History of Milford Lake
Milford Lake was authorized by the Flood Control Act of 1954 as a
"multi-purpose" project. The purposes include flood control, water
supply, water quality, navigation, and recreation/wildlife.
Construction of the dam began July 13, 1962 at river mile 8.3 on the
Republican River. The dam consists of a rolled earth fill embankment
(15 million cubic yards) with an "uncontrolled" spillway on the
right bank. The term "uncontrolled" refers to the lack of spillway
gates such as those at Tuttle Creek Lake in Manhattan, KS. The
outlet works are comprised of an intake tower, a gated single
21-foot horseshoe conduit, and a stilling basin (40 thousand cubic
yards of concrete).
Many contractors were involved with the project during the
construction phase. Contractors built new roads and altered existing
roadways; relocated railroad facilities; relocated city owned
facilities in Wakefield and Milford; relocated electrical,
telephone, and gas lines; relocated cemeteries; built recreation
areas; and cleared structures from within the reservoir flood pool.
The towns of Alida and Broughton ceased to exist, with houses either
moved to other locations or razed, burned, and buried. The town of
Alida had a major clearing contract for the removal of the Alida
Cooperative grain elevator. Originally a local Chiropractor looked
into gaining permission to develop the grain elevator into a hotel
with restaurant. Corps of Engineers studies showed that the base of
the elevator would not support the structure after the lake
inundated it. According to local newspaper articles, it took six
separate blasts over a two-day period to bring the elevator down.
Broughton had two railroads that came through town, the Rock Island
from the east and the Union Pacific from the southeast. The town
sported a stockyard, grain elevator, Post Office, school, church,
telephone exchange, grocery store, private homes, and a blacksmith’s
shop under a large cottonwood tree. According to a local newspaper
article, many men who lived in the area worked for the railroads. A
large Mexican population resided in town and it was reported that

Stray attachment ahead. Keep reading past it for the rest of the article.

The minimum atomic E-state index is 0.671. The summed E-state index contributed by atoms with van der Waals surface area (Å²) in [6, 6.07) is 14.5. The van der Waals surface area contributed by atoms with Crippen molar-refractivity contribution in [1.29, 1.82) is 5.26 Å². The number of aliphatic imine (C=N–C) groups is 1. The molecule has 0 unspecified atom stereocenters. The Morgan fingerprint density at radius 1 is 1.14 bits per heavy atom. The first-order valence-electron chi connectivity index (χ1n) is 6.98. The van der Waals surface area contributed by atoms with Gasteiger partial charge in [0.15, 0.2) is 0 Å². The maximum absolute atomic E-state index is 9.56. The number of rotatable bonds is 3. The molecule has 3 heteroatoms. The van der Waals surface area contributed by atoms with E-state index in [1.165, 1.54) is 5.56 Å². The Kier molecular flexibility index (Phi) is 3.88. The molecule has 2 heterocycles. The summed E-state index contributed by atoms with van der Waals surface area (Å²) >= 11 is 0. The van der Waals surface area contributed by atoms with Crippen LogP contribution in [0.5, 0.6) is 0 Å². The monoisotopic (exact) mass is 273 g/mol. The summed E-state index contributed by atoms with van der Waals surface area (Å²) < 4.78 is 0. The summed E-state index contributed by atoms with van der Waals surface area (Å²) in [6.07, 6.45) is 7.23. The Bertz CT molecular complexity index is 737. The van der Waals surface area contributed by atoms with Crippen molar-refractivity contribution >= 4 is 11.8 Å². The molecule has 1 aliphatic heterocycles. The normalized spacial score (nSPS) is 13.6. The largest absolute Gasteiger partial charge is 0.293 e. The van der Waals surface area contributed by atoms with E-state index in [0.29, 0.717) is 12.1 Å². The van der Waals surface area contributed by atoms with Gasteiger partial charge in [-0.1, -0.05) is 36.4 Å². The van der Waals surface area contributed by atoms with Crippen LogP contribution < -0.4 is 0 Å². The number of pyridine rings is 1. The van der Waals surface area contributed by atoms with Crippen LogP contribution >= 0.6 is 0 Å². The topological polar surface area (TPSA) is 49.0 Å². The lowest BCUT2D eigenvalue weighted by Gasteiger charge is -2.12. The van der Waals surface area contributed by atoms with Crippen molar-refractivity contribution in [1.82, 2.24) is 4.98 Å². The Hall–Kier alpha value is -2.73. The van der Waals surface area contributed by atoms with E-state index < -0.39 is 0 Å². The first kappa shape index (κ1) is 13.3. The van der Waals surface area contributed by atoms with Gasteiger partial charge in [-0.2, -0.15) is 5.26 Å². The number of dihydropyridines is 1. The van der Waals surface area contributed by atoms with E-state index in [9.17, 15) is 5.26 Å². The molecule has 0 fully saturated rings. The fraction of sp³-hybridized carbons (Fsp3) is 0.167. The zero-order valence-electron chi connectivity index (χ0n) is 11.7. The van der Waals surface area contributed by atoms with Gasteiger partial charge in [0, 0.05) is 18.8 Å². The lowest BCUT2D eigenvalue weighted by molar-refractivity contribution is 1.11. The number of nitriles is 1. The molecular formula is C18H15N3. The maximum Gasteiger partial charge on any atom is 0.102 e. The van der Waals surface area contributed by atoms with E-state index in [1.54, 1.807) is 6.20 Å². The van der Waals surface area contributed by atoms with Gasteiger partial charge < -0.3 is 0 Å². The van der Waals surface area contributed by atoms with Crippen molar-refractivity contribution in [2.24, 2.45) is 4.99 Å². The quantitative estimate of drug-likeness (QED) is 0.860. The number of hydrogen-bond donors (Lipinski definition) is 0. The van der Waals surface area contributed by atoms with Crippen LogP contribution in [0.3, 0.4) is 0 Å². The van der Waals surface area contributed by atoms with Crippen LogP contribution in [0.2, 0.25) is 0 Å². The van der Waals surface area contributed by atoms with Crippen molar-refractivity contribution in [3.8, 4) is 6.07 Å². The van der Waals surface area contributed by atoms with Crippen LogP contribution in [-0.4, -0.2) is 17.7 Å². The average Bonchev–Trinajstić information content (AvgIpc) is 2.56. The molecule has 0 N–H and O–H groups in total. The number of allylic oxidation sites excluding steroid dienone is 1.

many grew marijuana in their gardens to mix in with their
cigarettes. This was before marijuana became illegal.
Finally the situation received national recognition when Paul Harvey
(a well known radio personality) stated, "Come to Clay County,
Kansas, marijuana capital of the world." Even though the town is
gone, an annual Broughton picnic is held for those who still
remember. Portions of the towns of Wakefield and Milford were
relocated to higher ground. Farms were dismantled and trees were
removed from areas soon to be covered by the lake waters.
Impoundment of the lake began January 16, 1967 and six months later
on July 13, the multipurpose pool elevation of 1144.4 m.s.l. (mean
sea level) was reached. Milford Lake’s dedication ceremony was held
in May of 1968. Lyndon Johnson, then President of the United States,
was scheduled to appear but did not come.
A final historical story for the area is the one about the "big,
big, boat". In 1967 a local man had a dream of building a paddleboat
to put out on Milford Lake. He began construction of the boat in the
basement of his house. As the boat grew, his basement got smaller.
Eventually he had to dismantle part of his house and garage to
remove the boat from his basement. The boat was completed in a
vacant lot next door with the installation of the paddles. As the
boat was transported to nearby Milford Lake, overhead power lines
had to be raised. The boat was placed in storage at Thunderbird
Marina. Later on, the "big, big, boat" burned without ever being put
on the water.
Over the course of the last 34 or so years the Milford Lake Project
has provided over $921 million in flood prevention; $250 million of
that protection occurred during the 1993 fiscal year (Oct. 1, 1992 –
Sept. 30, 1993). The initial cost of construction of the dam and
reservoir was approximately $49,700,00.